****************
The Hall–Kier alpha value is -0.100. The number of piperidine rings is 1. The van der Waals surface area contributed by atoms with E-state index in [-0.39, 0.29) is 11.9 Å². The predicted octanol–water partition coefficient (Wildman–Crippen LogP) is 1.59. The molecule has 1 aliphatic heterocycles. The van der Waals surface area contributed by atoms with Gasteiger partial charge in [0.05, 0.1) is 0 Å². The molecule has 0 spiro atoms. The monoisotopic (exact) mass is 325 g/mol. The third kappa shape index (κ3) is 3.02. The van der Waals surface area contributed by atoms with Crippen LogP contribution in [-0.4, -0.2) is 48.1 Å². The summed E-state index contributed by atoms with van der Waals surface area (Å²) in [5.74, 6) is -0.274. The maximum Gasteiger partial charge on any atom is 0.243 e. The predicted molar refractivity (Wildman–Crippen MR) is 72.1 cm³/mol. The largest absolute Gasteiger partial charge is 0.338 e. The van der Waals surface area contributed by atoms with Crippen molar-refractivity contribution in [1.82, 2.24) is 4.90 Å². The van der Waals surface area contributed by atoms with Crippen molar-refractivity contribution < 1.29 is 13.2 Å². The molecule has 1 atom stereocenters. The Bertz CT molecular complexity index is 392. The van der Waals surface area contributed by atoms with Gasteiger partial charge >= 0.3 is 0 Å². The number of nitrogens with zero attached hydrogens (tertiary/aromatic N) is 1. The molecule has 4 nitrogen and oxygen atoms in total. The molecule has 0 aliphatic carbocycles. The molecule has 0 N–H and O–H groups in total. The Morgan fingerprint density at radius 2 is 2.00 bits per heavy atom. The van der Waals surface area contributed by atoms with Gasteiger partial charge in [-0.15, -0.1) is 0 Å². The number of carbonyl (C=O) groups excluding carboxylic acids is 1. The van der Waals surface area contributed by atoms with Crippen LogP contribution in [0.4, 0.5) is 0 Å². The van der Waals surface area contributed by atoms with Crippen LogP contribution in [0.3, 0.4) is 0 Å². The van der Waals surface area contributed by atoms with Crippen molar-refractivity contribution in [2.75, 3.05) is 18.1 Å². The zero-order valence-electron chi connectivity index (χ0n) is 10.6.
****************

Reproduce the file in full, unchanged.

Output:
The Hall–Kier alpha value is -0.100. The number of piperidine rings is 1. The van der Waals surface area contributed by atoms with E-state index in [-0.39, 0.29) is 11.9 Å². The predicted octanol–water partition coefficient (Wildman–Crippen LogP) is 1.59. The molecule has 1 aliphatic heterocycles. The van der Waals surface area contributed by atoms with Gasteiger partial charge in [0.05, 0.1) is 0 Å². The molecule has 0 spiro atoms. The monoisotopic (exact) mass is 325 g/mol. The third kappa shape index (κ3) is 3.02. The van der Waals surface area contributed by atoms with Crippen LogP contribution in [-0.4, -0.2) is 48.1 Å². The summed E-state index contributed by atoms with van der Waals surface area (Å²) in [5.74, 6) is -0.274. The maximum Gasteiger partial charge on any atom is 0.243 e. The predicted molar refractivity (Wildman–Crippen MR) is 72.1 cm³/mol. The largest absolute Gasteiger partial charge is 0.338 e. The van der Waals surface area contributed by atoms with Crippen molar-refractivity contribution in [1.82, 2.24) is 4.90 Å². The van der Waals surface area contributed by atoms with Crippen molar-refractivity contribution < 1.29 is 13.2 Å². The molecule has 1 atom stereocenters. The Bertz CT molecular complexity index is 392. The van der Waals surface area contributed by atoms with Gasteiger partial charge >= 0.3 is 0 Å². The number of nitrogens with zero attached hydrogens (tertiary/aromatic N) is 1. The molecule has 4 nitrogen and oxygen atoms in total. The molecule has 0 aliphatic carbocycles. The molecule has 0 N–H and O–H groups in total. The Morgan fingerprint density at radius 2 is 2.00 bits per heavy atom. The van der Waals surface area contributed by atoms with Gasteiger partial charge in [-0.15, -0.1) is 0 Å². The number of carbonyl (C=O) groups excluding carboxylic acids is 1. The van der Waals surface area contributed by atoms with Crippen LogP contribution in [0.4, 0.5) is 0 Å². The van der Waals surface area contributed by atoms with Crippen LogP contribution in [0.3, 0.4) is 0 Å². The van der Waals surface area contributed by atoms with Crippen molar-refractivity contribution in [2.75, 3.05) is 18.1 Å². The zero-order valence-electron chi connectivity index (χ0n) is 10.6.